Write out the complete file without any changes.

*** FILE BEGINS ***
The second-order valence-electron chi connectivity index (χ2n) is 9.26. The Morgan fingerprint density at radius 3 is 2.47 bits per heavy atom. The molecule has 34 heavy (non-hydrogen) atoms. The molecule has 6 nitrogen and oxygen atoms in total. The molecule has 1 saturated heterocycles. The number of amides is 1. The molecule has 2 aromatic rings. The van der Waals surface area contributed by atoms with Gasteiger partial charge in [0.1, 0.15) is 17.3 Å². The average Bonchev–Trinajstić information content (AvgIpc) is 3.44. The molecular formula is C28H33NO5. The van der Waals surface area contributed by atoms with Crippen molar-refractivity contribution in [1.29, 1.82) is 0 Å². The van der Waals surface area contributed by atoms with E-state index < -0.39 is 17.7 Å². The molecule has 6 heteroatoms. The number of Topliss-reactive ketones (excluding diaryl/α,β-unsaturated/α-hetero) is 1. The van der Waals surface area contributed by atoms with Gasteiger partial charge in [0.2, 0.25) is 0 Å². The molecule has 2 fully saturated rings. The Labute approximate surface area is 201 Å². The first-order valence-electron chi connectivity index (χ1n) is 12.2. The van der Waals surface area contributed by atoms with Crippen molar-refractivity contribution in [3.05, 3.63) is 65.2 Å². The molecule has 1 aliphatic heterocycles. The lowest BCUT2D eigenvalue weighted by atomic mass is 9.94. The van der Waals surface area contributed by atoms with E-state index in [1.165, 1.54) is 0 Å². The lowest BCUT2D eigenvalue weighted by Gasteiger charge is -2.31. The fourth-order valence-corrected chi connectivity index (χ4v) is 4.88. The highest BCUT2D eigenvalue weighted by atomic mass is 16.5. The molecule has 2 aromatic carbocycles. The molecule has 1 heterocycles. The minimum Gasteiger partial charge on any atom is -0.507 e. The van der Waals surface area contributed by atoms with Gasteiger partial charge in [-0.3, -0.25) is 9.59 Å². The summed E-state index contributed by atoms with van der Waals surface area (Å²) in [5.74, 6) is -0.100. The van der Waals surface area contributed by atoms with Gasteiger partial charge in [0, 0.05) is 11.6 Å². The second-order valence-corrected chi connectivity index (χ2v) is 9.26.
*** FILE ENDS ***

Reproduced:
The second-order valence-electron chi connectivity index (χ2n) is 9.26. The Morgan fingerprint density at radius 3 is 2.47 bits per heavy atom. The molecule has 34 heavy (non-hydrogen) atoms. The molecule has 6 nitrogen and oxygen atoms in total. The molecule has 1 saturated heterocycles. The number of amides is 1. The molecule has 2 aromatic rings. The van der Waals surface area contributed by atoms with Gasteiger partial charge in [0.1, 0.15) is 17.3 Å². The average Bonchev–Trinajstić information content (AvgIpc) is 3.44. The molecular formula is C28H33NO5. The van der Waals surface area contributed by atoms with Crippen molar-refractivity contribution in [1.29, 1.82) is 0 Å². The van der Waals surface area contributed by atoms with E-state index < -0.39 is 17.7 Å². The molecule has 6 heteroatoms. The number of Topliss-reactive ketones (excluding diaryl/α,β-unsaturated/α-hetero) is 1. The van der Waals surface area contributed by atoms with Gasteiger partial charge in [0.2, 0.25) is 0 Å². The molecule has 2 fully saturated rings. The Labute approximate surface area is 201 Å². The first-order valence-electron chi connectivity index (χ1n) is 12.2. The van der Waals surface area contributed by atoms with Crippen molar-refractivity contribution in [3.05, 3.63) is 65.2 Å². The molecule has 1 aliphatic heterocycles. The lowest BCUT2D eigenvalue weighted by atomic mass is 9.94. The van der Waals surface area contributed by atoms with E-state index in [1.165, 1.54) is 0 Å². The lowest BCUT2D eigenvalue weighted by Gasteiger charge is -2.31. The fourth-order valence-corrected chi connectivity index (χ4v) is 4.88. The highest BCUT2D eigenvalue weighted by atomic mass is 16.5. The molecule has 2 aromatic carbocycles. The molecule has 1 heterocycles. The minimum Gasteiger partial charge on any atom is -0.507 e. The van der Waals surface area contributed by atoms with Gasteiger partial charge in [-0.3, -0.25) is 9.59 Å². The summed E-state index contributed by atoms with van der Waals surface area (Å²) in [5.74, 6) is -0.100. The van der Waals surface area contributed by atoms with Gasteiger partial charge in [0, 0.05) is 11.6 Å². The second-order valence-corrected chi connectivity index (χ2v) is 9.26.